Q. One of our high‑powered partners does data, and we also work with William Hill, who does data, and I want to get your opinion from a driver's perspective. We had the over‑under listed for cautions at 6?. Our data partner thought it would be a lot less. We also have information that if NASCAR were to do this, they would increase their bottom line by 10 percent, including their ratings in the fall when you're up against the all‑important NFL. Your opinion: What if NASCAR were to go to four stages? Would it be more entertaining, and what's your opinion from a driver's perspective?
JOEY LOGANO: Boy, that's some serious stats there. That's pretty good. I would have thought there would have been more wrecks today. I would have said that there would have definitely been more crashes as the cars were closer and all that, and you know, somehow there wasn't. Drivers are really good. I think that's one part of it. These drivers in these stock cars, they're the best in the country, man, so there's not many mistakes, not many crashes. They're able to control the cars at least.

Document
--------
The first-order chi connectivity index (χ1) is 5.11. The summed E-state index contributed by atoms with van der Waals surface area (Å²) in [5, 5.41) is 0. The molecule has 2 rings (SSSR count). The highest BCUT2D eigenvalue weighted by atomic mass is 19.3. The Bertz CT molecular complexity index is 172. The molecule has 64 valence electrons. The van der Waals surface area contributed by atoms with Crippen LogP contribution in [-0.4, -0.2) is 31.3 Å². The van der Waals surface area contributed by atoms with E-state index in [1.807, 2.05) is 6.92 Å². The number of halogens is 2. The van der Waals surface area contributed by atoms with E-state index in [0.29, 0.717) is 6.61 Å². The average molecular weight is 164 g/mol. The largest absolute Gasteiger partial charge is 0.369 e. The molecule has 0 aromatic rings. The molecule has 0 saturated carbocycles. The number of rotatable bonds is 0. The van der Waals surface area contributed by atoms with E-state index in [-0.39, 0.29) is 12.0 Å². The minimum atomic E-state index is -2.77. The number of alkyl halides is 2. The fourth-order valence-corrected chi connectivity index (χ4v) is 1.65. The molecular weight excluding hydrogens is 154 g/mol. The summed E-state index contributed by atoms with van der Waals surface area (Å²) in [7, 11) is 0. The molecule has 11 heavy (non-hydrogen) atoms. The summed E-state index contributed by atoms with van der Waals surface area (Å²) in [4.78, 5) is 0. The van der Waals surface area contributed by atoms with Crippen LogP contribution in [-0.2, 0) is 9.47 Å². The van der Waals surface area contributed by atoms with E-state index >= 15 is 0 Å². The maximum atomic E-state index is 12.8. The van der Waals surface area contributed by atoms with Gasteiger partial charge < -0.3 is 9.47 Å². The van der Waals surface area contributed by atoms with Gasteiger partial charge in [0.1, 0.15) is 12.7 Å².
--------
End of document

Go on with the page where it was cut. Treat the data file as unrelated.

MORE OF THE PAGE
So I guess that's one piece of that. If they added another stage, I don't know. I mean, we do that at the Coke 600, right, we have another stage in that because we have an extra 100 miles and the race is really long, so it makes sense when you have 600 miles, but I don't think the racing gets better with another stage. You know, the strategy of the race is kind of cool because you have these stages that are starting in the beginning and you're racing to those stages, and that's one thing, and then it's like, okay, we're done with the second stage, you take a deep breath and say, okay, now it's not about stage racing, it's about winning the race, and your strategy changes once again on how you get yourself there.